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Facing a disaster isolated within your facility is fortunate in a way, since a facility manager is able to call upon resources at the last minute. But when a flood is not contained in your basement but stretches across your region, having resources in place ahead of time is absolutely crucial.
When southeast Michigan received six inches of rain in two hours in late September 2014, the regional stormwater and sewer system was overwhelmed, causing historic flooding. As Michael Gerstenlauer, director with St. John Providence Health System, raced to get to his Oakland facility, he came across a semi submerged to the top of the cab and trailer, and had to reroute. Though the health system's full incident command system was implemented, the result depended on staff being able to beat the water to the facility. He was the last one to make it into the Oakland facility before it became impossible to get there, he says.
"Regional 500-year flood" wasn't even on the health system's radar as a likely hazard, Gerstenlauer says. The system's yearly hazard vulnerability analysis had deemed extreme winter weather as the likeliest hazard, no surprise coming on the heels of Michigan's coldest and snowiest winter on record. But planning for other types of disasters, informed by situations faced by the health system in years past, such as extensive power outages, stood the health system in good stead for this event, Gerstenlauer says.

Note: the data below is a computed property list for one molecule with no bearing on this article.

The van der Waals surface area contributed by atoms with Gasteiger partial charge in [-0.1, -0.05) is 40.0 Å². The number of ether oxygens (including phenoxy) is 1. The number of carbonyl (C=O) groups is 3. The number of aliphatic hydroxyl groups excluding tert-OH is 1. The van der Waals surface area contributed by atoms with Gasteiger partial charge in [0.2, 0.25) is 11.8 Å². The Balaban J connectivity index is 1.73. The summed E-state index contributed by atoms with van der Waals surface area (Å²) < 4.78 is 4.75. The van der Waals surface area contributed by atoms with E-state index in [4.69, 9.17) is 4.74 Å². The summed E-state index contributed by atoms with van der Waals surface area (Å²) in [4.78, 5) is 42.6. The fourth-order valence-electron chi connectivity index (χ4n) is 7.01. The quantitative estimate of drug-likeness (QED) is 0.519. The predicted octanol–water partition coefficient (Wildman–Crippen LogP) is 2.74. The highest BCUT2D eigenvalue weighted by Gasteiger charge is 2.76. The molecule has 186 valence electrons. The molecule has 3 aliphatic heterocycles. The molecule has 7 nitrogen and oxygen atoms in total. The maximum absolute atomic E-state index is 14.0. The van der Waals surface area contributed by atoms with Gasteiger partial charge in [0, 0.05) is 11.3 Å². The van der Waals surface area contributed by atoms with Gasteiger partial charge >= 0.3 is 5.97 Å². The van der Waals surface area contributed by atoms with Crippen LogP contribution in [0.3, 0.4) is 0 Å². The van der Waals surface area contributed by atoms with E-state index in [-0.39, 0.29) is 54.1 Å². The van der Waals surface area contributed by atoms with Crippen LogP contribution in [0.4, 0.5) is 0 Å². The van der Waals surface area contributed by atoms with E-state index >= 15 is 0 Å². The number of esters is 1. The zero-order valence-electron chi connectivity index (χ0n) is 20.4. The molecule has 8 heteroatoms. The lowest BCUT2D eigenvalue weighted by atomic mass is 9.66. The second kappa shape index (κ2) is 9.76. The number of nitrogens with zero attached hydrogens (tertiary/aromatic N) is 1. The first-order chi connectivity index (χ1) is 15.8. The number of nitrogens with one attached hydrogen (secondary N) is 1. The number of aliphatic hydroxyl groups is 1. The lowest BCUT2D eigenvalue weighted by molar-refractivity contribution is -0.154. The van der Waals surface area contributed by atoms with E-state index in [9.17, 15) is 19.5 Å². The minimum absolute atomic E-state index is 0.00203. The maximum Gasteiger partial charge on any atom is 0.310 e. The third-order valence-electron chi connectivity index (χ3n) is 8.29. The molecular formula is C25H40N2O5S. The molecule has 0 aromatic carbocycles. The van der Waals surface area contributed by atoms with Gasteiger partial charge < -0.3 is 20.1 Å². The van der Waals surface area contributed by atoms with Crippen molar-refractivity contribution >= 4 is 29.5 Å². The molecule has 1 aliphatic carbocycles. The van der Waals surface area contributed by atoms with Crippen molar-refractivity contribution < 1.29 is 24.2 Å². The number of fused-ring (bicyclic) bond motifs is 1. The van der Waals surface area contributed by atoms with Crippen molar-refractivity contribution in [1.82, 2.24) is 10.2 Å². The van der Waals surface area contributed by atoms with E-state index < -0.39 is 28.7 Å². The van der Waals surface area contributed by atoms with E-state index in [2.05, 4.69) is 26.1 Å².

"Emergency planning of any kind is never a wasted exercise," he says. Going through plans and drills might at first feel silly to people, he says. "But when you live through something like this, your thinking changes."
Aspects from the emergency plan that served especially well in response to the flood included having policy in place that compelled on-duty staff to remain on-duty until released in the event of an emergency. And there were established relationships and negotiated contracts well ahead of time with the vendors needed to remediate the situation, giving Gerstenlauer's facilities priority at a reasonable price. "I had an extraction company on site by 2 a.m. that morning, after the water started to recede," he says. "I was probably the only one that had that. There were other companies that were waiting for weeks to get somebody."
Out in the Arizona desert, Pima Community College in Tucson wasn't exactly planning on flooding either. Usually it was bad electrical storms and strong winds that caused damage. In the past, heavy rains flowed into a wash that bisected its East campus without any bad effect. But then a big military base adjacent to the campus, which is used to store old airplanes, put up protective berms, and inadvertently created a dam that channeled water, which would have otherwise sheeted out over the area, onto the college's East campus. Over time, the wash had also silted up a bit without anyone taking much notice.
Add a sudden monsoonal rain, and you end up with several feet of water in the classrooms adjacent to the wash. "Water has to go somewhere, and it decided it wanted to go through the middle of our campus," says Mike Posey, the college's director of facilities operations and construction.
Having pre-existing service agreements or blanket purchase orders in place really helped to smooth things out, Posey says. "You can just send people over — go get a power washer — because you already have an account." Having all the paperwork already in place helps you beat out all the other businesses around you that are also trying to get back in business.
Posey suggests facility managers get their organization's finance department up to speed on the purchasing needs of the facility department during an emergency. Instead of tying up purchasing decisions in bureaucracy, a finance department informed on the sorts of items that might need to be procured can be more of a partner. "If they're not included and don't have knowledge of how immediate things are, sometimes they tend to guard the purse strings where they might need to be loosening them up," he says.